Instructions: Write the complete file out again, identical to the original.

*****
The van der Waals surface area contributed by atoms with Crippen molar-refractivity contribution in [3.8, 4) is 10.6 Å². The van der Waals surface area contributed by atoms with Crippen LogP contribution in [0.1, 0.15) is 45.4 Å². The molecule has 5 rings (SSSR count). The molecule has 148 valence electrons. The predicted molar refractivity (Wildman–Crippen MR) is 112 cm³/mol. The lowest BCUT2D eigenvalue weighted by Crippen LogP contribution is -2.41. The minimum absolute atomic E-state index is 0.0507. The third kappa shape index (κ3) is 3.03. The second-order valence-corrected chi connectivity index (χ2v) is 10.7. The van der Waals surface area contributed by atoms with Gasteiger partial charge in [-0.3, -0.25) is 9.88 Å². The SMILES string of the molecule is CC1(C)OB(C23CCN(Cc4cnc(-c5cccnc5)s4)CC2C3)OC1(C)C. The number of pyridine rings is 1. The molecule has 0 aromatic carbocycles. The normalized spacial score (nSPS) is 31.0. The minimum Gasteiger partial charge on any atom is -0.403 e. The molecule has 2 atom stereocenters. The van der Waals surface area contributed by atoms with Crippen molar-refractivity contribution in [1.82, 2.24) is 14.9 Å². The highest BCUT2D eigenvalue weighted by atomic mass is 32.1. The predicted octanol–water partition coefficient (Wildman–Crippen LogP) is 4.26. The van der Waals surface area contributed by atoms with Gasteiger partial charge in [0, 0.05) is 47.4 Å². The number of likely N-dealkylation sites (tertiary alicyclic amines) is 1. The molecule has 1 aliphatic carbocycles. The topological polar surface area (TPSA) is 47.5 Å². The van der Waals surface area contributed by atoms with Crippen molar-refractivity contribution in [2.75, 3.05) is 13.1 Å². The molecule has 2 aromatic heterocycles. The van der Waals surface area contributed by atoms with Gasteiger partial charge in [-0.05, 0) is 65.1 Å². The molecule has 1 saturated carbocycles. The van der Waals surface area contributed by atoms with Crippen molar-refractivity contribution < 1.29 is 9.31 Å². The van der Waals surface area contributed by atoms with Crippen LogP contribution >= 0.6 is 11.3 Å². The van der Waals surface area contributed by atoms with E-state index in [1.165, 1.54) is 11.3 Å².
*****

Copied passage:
The van der Waals surface area contributed by atoms with Crippen molar-refractivity contribution in [3.8, 4) is 10.6 Å². The van der Waals surface area contributed by atoms with Crippen LogP contribution in [0.1, 0.15) is 45.4 Å². The molecule has 5 rings (SSSR count). The molecule has 148 valence electrons. The predicted molar refractivity (Wildman–Crippen MR) is 112 cm³/mol. The lowest BCUT2D eigenvalue weighted by Crippen LogP contribution is -2.41. The minimum absolute atomic E-state index is 0.0507. The third kappa shape index (κ3) is 3.03. The second-order valence-corrected chi connectivity index (χ2v) is 10.7. The van der Waals surface area contributed by atoms with Gasteiger partial charge in [-0.3, -0.25) is 9.88 Å². The SMILES string of the molecule is CC1(C)OB(C23CCN(Cc4cnc(-c5cccnc5)s4)CC2C3)OC1(C)C. The number of pyridine rings is 1. The molecule has 0 aromatic carbocycles. The normalized spacial score (nSPS) is 31.0. The minimum Gasteiger partial charge on any atom is -0.403 e. The molecule has 2 atom stereocenters. The van der Waals surface area contributed by atoms with Crippen molar-refractivity contribution in [1.82, 2.24) is 14.9 Å². The highest BCUT2D eigenvalue weighted by atomic mass is 32.1. The predicted octanol–water partition coefficient (Wildman–Crippen LogP) is 4.26. The van der Waals surface area contributed by atoms with Gasteiger partial charge in [0, 0.05) is 47.4 Å². The number of likely N-dealkylation sites (tertiary alicyclic amines) is 1. The molecule has 1 aliphatic carbocycles. The topological polar surface area (TPSA) is 47.5 Å². The van der Waals surface area contributed by atoms with Crippen molar-refractivity contribution in [2.75, 3.05) is 13.1 Å². The molecule has 2 aromatic heterocycles. The van der Waals surface area contributed by atoms with Gasteiger partial charge in [-0.05, 0) is 65.1 Å². The molecule has 1 saturated carbocycles. The van der Waals surface area contributed by atoms with Crippen molar-refractivity contribution < 1.29 is 9.31 Å². The van der Waals surface area contributed by atoms with Crippen LogP contribution >= 0.6 is 11.3 Å². The van der Waals surface area contributed by atoms with E-state index in [1.165, 1.54) is 11.3 Å².